There, in the midst of beautiful scenery on a sunny day, was some 200 yards of rock, much of it sandstone, defaced by graffiti that was vulgar in places.
One beach visitor reported seeing the damage during a Mother’s Day walk.
“It’s time for our revolution,” read one underneath a swastika and “SS.” Another simply read “no crime” while other sections had spray-painted profanities, penises and the phrase “stay high cuz pigs can’t fly.”
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Park visitors were sickened and angered by what they described as ugliness in a pristine environment, located just south of Bellingham. A park official said the extent of the graffiti was extraordinary, and that it was likely done in the middle of the night.
Who was responsible?
That’s still a mystery a year later.
“We have yet to nail down exactly which group or groups of people did this. It is an open investigation at this point,” said Amber Forest, park manager for Larrabee State Park.
But the story didn’t end with angry hand-wringing.
Park officials asked for volunteers to help remove the graffiti, some of which was gang-related.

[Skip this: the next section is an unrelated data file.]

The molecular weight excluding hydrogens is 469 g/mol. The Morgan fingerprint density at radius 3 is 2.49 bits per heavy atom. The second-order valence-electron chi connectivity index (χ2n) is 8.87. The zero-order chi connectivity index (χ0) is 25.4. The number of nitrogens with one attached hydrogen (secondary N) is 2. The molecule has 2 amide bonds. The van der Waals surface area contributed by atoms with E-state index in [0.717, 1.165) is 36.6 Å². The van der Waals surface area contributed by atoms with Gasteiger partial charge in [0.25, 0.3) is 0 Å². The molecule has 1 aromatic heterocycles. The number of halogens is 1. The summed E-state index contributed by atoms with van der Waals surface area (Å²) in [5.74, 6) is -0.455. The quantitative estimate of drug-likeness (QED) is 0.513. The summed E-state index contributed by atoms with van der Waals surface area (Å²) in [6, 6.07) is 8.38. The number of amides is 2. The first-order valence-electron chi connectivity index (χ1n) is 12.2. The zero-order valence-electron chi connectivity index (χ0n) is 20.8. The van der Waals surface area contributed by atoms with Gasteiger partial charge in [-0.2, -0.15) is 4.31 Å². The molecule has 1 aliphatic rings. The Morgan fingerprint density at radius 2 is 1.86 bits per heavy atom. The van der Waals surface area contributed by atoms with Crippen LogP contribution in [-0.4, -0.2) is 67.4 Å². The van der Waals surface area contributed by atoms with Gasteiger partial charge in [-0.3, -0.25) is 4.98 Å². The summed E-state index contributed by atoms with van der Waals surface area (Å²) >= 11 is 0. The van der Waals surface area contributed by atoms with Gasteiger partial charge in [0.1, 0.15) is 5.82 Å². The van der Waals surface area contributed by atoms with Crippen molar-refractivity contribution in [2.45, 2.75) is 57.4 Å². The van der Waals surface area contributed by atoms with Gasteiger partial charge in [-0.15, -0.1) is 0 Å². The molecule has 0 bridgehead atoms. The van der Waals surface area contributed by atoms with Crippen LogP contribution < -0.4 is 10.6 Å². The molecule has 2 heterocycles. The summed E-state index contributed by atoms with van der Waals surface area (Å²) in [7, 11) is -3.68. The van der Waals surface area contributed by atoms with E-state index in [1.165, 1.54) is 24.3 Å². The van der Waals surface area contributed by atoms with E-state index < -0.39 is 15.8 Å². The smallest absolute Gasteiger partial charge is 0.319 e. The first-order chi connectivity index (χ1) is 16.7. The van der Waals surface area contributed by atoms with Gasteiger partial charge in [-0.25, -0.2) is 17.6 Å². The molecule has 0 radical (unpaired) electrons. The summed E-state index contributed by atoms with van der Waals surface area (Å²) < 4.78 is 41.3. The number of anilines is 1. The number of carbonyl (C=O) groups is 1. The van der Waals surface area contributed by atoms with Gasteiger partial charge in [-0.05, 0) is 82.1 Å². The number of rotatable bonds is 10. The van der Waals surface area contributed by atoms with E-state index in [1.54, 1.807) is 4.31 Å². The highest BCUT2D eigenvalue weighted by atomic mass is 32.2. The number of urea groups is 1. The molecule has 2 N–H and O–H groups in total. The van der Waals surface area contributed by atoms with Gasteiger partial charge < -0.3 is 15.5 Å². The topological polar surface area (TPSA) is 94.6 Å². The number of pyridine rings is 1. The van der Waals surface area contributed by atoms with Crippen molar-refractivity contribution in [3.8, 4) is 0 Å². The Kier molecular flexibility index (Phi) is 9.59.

The community responded and about 60 volunteers showed up to help scrub away the damage on a sunny June day.
No graffiti has been sprayed at Clayton lately, Forest said, but the park still get “small marker tags, mainly at the day-use area near the band shell.”
About a year later, Forest still remembers the community’s efforts.
“I would love to say a big ‘thank you’ again and to state that a year later the efforts made by the community at Clayton made a huge impact on deterring this behavior,” Forest said.
“It also brought attention to the issue in the community, which spurred more volunteer groups to come to Larrabee in subsequent months to remove graffiti, specifically off rocks at the boat launch and main day-use areas of the park,” she added.
The state bought the 98-acre Clayton Beach site from private owners and added it to the park around 1989.
It’s a popular spot at the southern end of the park but can’t be reached without crossing BNSF railroad tracks. State parks and railroad officials have for years told people they can’t cross the tracks to reach the state-owned property at the edge of the water, but to little avail.
Larrabee State Park gets nearly 750,000 visitors and 35,000 campers a year.